Michael Moore despises his own country. Following the Newtown, Conn., shooting, the far-left filmmaker tweeted that he was not surprised by what had happened. The reason? “It’s who we are, plain and simple,” he wrote in the Dec. 16 message. “I hate to say it, but killing is our way.” Anti-American sentiments of this sort are what have made Mr. Moore a hero to the left and a very wealthy man.
Take “Fahrenheit 9/11,” his 2004 documentary blasting the George W. Bush administration, which grossed more than $222 million worldwide. Audiences didn’t flock to this flick for an accurate portrayal of the war in Iraq. The film’s trailer showed then-Rep. Mark Kennedy, Minnesota Republican, appearing to dodge a question about whether he would send his own family members to serve in the war he voted to support. Mr. Kennedy complained that his response about how two of his nephews actually were serving overseas was a detail left on the cutting-room floor.
In a 2009 interview, Sean Hannity experienced Mr. Moore’s blame-America-first impulse when the Fox News Channel host asked the movie mogul why he would defend homicidal socialist Fidel Castro. “What about the murder that’s been done in our name in the last decade?” Mr. Moore replied. The same year, Mr. Moore told Jimmy Kimmel that he shared “a bottle-and-a-half of tequila” with Venezuela’s Hugo Chavez, to whom he claimed to provide public relations advice. Mr. Chavez denied this ever happened; perhaps even dictators have their standards.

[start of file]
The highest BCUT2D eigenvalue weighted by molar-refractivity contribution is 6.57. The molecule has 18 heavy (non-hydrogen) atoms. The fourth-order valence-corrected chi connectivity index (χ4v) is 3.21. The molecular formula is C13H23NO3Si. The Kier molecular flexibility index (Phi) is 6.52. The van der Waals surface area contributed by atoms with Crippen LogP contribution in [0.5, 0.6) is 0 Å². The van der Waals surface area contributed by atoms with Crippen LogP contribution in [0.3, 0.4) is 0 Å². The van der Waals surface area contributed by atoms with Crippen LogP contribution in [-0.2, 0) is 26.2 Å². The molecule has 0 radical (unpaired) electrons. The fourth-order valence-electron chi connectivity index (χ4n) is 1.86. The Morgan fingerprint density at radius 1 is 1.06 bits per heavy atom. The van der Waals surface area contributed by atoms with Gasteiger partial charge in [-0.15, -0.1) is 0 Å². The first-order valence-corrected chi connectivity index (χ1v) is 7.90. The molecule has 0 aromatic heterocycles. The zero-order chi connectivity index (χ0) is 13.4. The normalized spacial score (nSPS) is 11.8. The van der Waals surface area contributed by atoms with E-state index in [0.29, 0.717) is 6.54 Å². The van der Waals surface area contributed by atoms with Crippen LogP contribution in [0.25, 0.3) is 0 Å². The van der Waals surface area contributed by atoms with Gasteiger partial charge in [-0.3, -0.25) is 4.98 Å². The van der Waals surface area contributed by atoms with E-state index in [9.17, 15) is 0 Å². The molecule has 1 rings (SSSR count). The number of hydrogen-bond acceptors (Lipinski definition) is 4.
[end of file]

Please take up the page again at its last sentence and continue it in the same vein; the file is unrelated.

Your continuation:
If only Hollywood could say the same. From its inception, the United States has been the world’s leading force for human freedom and economic prosperity. The Constitution is the greatest political document ever devised, enshrining a form of government that guards against arbitrary authoritarian rule and centralized statism. Our founding principles are the reason America is the greatest democracy in history. It also is why Americans have stood repeatedly on the side of human decency and civilization. In particular, the United States led the struggle against totalitarianism — helping defeat the Axis powers and, later, the Soviet Union. National socialism and communism were responsible for the slaughter of more than 100 million innocent victims. For this alone, Americans should take great pride in their country.
The United States — like any other nation or people — has its flaws. What distinguishes it, however, is its remarkable ability to self-correct, constantly striving to live up to its founding ideals. It is a beacon of liberty in a mostly dark world. Turning the camera lens on the real and imagined flaws may win applause and red-carpet invitations in Tinseltown, but it’s not America’s way.
In this holiday season, we should be grateful for the freedoms and opportunities the United States continues to offer. Mr. Moore’s assertions to the contrary, we are still the last, best hope of man on earth.
The Washington Times